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Putting the Brakes on Traffic Stop Trouble

Motorists pulled over for a ticket can help avert bigger problems by staying calm and keeping hands in sight.

November 01, 1996|ANDREW BLANKSTEIN | TIMES STAFF WRITER

Officer Steve Dell has pulled over so many speeders in the course of his 28-year career that by now it might seem mundane.

But each time the Los Angeles traffic cop approaches a stopped vehicle, he is still gripped by feelings of uncertainty. He still braces for trouble.

During one incident last December, Dell recalls walking up to a minivan he had flagged down during rush hour for a moving violation. In the darkness, coming up on the van from the rear, he saw the lone occupant inexplicably disappear behind the right front seat.

"I thought he was going for a weapon," Dell said. "I got in the defensive mode and the adrenaline started to pump. I yelled at him to freeze.

"I had my hand ready" on the gun, he said.

As it turned out, the driver was trying to do the right thing by retrieving his license and car registration from the other side of the vehicle to have it ready for inspection.

That is precisely how well-intentioned individuals risk turning a routine traffic stop into a tragedy, police say--they don't know what to do after they are stopped.

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Knowing well that many unwary officers have been killed or seriously hurt by fleeing criminals in just such routine traffic stops, many police officers are on the alert for trouble each time they approach a car.

Actions that can alarm them include:

* Making sudden or furtive movements.

* Getting out of your vehicle before being asked.

* Putting your hands where they can't be seen.

* Being impolite and uncooperative.

"It boils down to a safety thing," said Alex Carroll, a Santa Barbara resident who speaks for the National Motorists Assn., which frequently objects to traffic laws and the way they are enforced. "Make any false moves whatsoever and the officer is alerted."

Carroll's advice:

When you see the flashing red lights in your rear-view mirror, pull off safely to the right shoulder. Keep your hands at the 10 and 2 o'clock positions on the steering wheel and sit tight until the officer gets to your window and gives instructions.

Otherwise, Carroll said, you could find yourself "face down on the concrete with a boot in the middle of the back and in handcuffs."

The California Highway Patrol is not quite as dramatic, but is grimly serious about the importance of reacting correctly.

Many people believe that getting out of their car and meeting an officer halfway shows courtesy. But "it's a myth," one CHP official said.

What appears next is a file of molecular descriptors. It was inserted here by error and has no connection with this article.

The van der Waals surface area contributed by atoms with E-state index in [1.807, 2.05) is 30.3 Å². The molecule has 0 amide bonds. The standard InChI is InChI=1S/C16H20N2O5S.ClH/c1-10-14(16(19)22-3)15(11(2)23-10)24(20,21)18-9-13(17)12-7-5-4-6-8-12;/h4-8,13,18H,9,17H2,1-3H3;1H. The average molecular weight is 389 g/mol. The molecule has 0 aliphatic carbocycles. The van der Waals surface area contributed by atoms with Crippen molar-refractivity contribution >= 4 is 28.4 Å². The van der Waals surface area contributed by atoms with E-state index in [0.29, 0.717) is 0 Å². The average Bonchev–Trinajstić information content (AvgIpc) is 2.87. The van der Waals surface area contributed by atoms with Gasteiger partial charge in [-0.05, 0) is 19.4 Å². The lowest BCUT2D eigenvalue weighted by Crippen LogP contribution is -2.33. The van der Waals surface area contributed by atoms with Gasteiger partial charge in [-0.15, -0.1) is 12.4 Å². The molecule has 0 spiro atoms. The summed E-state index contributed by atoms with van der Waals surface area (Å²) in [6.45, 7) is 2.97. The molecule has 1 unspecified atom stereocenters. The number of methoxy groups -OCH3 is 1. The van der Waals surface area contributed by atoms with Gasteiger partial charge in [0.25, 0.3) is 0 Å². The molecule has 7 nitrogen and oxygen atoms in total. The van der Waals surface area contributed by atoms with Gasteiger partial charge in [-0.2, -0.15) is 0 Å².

The CHP encourages motorists to stay in their cars for several reasons, including:

* Cutting the risk of the driver getting hit by passing motorists.

* Reducing distractions to drivers on the road.

* Avoiding the impression that the driver is a threat to the officer, who must also must keep an eye on any other occupants of the vehicle and approaching traffic.

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Tinted glass also makes police nervous. By law, the front windows should not be tinted. If they are, the officer may be concerned that the driver cannot be seen clearly. Even legal darker windows in the back can worry officers because they make it harder to see anyone in the rear seat. If you have darkly tinted windows, consider rolling them down and turning on the inside car lights.

Once you are asked for your license and registration, the Motorists Assn. advises going out of your way to reduce the officer's apprehension, making it clear this is just a routine traffic stop, nothing to worry about.

Tell the officer your registration is in the glove compartment, or wherever you keep it. Ask if you can open it. Do everything slowly. Never make a sudden move in which your hands unexpectedly disappear.

The Motorists Assn. advises against trying to plead your case on the roadside. The association encourages its members to fight tickets in court, not on the spot.

Another tip: Police say it's counterproductive for those trying to dodge a ticket to be too nice; don't call the officer "sir" or "ma'am" in every sentence, which many officers ignore as transparent "bootlicking."

The bottom line: Keep the tension level low. It may or may not get you out of a citation, but it's a way to avoid turning a ticket into a serious misunderstanding that you and the officer may both regret.

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